Save Versus Death
Obviously, nerds everywhere are aware that Gary Gygax is now dead. Normally, I’d let the universe do it’s thing and fail to comment about this. However, he was a nerd known only by other nerds, so his death does not carry the same weight with the world as even the shortest lived football player.
Despite the fact that I never actually met the man, he, out of all individuals, had possibly the greatest impact on my life and personality (with the obvious exception of my parents).
It is a near impossible to task to describe how much Dungeons and Dragons changed the course of the mighty river that is my life. I have played that game – or one of its various descendants – since I was ten years old. I was given the Red Box for Easter the year I was in fourth grade, and for the twenty-five years after I have slain goblins and rolled Bend Bars/Break Doors/Lift Gates.
The idea that I could not only tell a story that involved other people but actually be a part of that story was life changing. Instead of reading something like The Hobbit, I could be a part of it. An actor in a play.
Always a smaller child, the Game took the place in my life that would normally have been reserved for sports such as baseball or football. I was never good at those. However, I understood stories; I understood statistics; I understood fantasy and imagination. At one point in my life I had compiled a mental index of every rule in the Dungeon Master’s Guide and the Player’s Handbook. I knew where everything was. Pages of esoteric tables fluttered through my brain, instantly recallable.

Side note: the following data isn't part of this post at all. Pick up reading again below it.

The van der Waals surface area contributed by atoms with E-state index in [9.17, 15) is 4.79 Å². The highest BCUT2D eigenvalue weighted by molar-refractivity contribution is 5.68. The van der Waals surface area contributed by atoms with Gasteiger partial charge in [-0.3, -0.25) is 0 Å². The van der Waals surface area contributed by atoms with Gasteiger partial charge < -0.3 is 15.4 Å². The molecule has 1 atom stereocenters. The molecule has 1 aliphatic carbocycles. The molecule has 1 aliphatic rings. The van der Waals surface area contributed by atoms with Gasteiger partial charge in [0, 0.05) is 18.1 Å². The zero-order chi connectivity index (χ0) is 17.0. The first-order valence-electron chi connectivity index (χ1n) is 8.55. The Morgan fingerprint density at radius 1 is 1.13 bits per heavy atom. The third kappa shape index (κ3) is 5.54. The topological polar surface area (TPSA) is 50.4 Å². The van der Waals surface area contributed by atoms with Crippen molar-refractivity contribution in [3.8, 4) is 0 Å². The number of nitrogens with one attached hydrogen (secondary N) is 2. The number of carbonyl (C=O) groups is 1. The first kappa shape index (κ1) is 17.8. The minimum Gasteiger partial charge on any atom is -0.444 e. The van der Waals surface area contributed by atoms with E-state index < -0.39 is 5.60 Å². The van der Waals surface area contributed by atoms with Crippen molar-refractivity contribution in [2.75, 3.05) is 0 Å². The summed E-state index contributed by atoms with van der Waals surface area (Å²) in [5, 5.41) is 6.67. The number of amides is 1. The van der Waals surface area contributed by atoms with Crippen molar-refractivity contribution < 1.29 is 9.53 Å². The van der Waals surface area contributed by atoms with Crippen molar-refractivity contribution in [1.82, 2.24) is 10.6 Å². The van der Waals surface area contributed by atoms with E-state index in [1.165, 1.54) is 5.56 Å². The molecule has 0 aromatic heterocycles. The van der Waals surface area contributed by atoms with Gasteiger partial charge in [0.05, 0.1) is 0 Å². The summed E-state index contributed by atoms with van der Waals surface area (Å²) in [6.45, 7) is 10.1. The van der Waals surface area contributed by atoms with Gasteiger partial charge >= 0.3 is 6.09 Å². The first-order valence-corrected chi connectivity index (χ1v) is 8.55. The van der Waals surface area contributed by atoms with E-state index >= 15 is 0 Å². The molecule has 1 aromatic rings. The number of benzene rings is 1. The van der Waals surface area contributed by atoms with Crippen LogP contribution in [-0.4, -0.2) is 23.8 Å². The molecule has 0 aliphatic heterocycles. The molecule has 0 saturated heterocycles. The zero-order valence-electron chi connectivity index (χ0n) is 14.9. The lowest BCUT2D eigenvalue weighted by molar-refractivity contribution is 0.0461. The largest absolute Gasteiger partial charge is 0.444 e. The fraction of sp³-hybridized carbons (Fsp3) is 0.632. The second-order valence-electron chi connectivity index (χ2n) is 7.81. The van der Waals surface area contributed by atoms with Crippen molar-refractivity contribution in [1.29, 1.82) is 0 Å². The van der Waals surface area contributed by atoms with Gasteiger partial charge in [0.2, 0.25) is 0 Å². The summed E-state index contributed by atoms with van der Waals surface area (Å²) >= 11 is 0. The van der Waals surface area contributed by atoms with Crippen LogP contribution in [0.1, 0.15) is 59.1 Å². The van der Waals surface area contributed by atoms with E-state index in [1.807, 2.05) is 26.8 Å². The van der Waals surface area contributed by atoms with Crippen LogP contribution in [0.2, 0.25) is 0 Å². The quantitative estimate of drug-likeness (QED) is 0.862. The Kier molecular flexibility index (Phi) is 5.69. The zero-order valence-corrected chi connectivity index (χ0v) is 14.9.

As I got older, the actual system of the game became. . . quaint. A relic. Other games came and went. Gygax’s D&D became “old and busted”, replaced by the “new hotness” of GURPS or Vampire or Warhammer. But these things – the new hotness – they were carried forward by Gygax’s Bigby’s Grasping Hand, and share common DNA.
It is from Gygax that I was given the love of game design, and why I make my own games. Why I provide places for gamers to gather. Why I still, even to this day, play games with 20-sided dice (a thing he pretty much invented).
The fourth edition of Dungeons and Dragons is being published soon. They call it version four, but it is really version seven (Chainmail being number one, the White Box being number two, the “Basic” rules being version three, and then the four “Advanced” rulesets). I sincerely hope that the publishers include the proper dedications.
So. I’m going to pour a potion of healing on the curb for him.